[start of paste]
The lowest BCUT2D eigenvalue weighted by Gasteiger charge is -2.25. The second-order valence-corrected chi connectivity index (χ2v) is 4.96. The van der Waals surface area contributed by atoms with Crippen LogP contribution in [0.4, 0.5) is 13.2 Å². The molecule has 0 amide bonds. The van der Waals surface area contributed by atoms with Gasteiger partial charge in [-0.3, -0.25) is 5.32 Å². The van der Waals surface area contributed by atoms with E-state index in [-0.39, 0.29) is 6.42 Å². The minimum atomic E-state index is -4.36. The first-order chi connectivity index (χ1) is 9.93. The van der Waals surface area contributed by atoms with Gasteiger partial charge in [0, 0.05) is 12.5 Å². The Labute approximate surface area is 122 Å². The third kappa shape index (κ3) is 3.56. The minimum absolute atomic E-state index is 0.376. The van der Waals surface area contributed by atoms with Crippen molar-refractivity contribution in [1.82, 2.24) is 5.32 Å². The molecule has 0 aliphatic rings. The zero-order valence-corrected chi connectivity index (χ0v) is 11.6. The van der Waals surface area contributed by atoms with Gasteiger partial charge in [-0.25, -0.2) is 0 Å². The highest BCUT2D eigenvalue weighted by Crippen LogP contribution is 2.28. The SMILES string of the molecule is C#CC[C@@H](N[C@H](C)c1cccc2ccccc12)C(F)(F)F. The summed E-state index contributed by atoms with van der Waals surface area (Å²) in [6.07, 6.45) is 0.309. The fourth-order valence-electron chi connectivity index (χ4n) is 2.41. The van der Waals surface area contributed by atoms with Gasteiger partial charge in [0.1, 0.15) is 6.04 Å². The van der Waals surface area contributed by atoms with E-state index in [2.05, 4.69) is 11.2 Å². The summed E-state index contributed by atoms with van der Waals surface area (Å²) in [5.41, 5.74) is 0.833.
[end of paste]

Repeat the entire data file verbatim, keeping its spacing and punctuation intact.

The lowest BCUT2D eigenvalue weighted by Gasteiger charge is -2.25. The second-order valence-corrected chi connectivity index (χ2v) is 4.96. The van der Waals surface area contributed by atoms with Crippen LogP contribution in [0.4, 0.5) is 13.2 Å². The molecule has 0 amide bonds. The van der Waals surface area contributed by atoms with Gasteiger partial charge in [-0.3, -0.25) is 5.32 Å². The van der Waals surface area contributed by atoms with E-state index in [-0.39, 0.29) is 6.42 Å². The minimum atomic E-state index is -4.36. The first-order chi connectivity index (χ1) is 9.93. The van der Waals surface area contributed by atoms with Gasteiger partial charge in [0, 0.05) is 12.5 Å². The Labute approximate surface area is 122 Å². The third kappa shape index (κ3) is 3.56. The minimum absolute atomic E-state index is 0.376. The van der Waals surface area contributed by atoms with Crippen molar-refractivity contribution in [1.82, 2.24) is 5.32 Å². The molecule has 0 aliphatic rings. The zero-order valence-corrected chi connectivity index (χ0v) is 11.6. The van der Waals surface area contributed by atoms with Gasteiger partial charge in [-0.25, -0.2) is 0 Å². The highest BCUT2D eigenvalue weighted by Crippen LogP contribution is 2.28. The SMILES string of the molecule is C#CC[C@@H](N[C@H](C)c1cccc2ccccc12)C(F)(F)F. The summed E-state index contributed by atoms with van der Waals surface area (Å²) in [6.07, 6.45) is 0.309. The fourth-order valence-electron chi connectivity index (χ4n) is 2.41. The van der Waals surface area contributed by atoms with Gasteiger partial charge in [0.1, 0.15) is 6.04 Å². The van der Waals surface area contributed by atoms with E-state index in [2.05, 4.69) is 11.2 Å². The summed E-state index contributed by atoms with van der Waals surface area (Å²) in [5.41, 5.74) is 0.833.